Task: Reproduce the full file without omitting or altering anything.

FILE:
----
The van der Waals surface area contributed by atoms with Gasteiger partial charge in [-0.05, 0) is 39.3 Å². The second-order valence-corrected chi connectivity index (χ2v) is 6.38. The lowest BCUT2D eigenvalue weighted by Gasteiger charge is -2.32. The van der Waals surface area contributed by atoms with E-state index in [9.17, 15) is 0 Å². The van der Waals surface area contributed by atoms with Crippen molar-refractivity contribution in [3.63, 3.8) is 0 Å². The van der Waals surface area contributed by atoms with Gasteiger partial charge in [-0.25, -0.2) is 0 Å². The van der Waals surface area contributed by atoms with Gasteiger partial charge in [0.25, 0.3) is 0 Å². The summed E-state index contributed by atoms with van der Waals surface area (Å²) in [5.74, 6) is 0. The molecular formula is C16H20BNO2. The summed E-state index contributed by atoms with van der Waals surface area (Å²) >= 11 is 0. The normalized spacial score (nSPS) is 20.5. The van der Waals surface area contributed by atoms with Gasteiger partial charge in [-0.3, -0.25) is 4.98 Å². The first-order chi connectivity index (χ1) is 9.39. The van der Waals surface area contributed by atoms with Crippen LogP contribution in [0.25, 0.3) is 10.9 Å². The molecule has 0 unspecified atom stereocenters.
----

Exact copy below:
The van der Waals surface area contributed by atoms with Gasteiger partial charge in [-0.05, 0) is 39.3 Å². The second-order valence-corrected chi connectivity index (χ2v) is 6.38. The lowest BCUT2D eigenvalue weighted by Gasteiger charge is -2.32. The van der Waals surface area contributed by atoms with E-state index in [9.17, 15) is 0 Å². The van der Waals surface area contributed by atoms with Crippen molar-refractivity contribution in [3.63, 3.8) is 0 Å². The van der Waals surface area contributed by atoms with Gasteiger partial charge in [-0.25, -0.2) is 0 Å². The van der Waals surface area contributed by atoms with Gasteiger partial charge in [0.25, 0.3) is 0 Å². The summed E-state index contributed by atoms with van der Waals surface area (Å²) in [5.74, 6) is 0. The molecular formula is C16H20BNO2. The summed E-state index contributed by atoms with van der Waals surface area (Å²) >= 11 is 0. The normalized spacial score (nSPS) is 20.5. The van der Waals surface area contributed by atoms with Gasteiger partial charge in [-0.3, -0.25) is 4.98 Å². The first-order chi connectivity index (χ1) is 9.39. The van der Waals surface area contributed by atoms with Crippen LogP contribution in [0.25, 0.3) is 10.9 Å². The molecule has 0 unspecified atom stereocenters.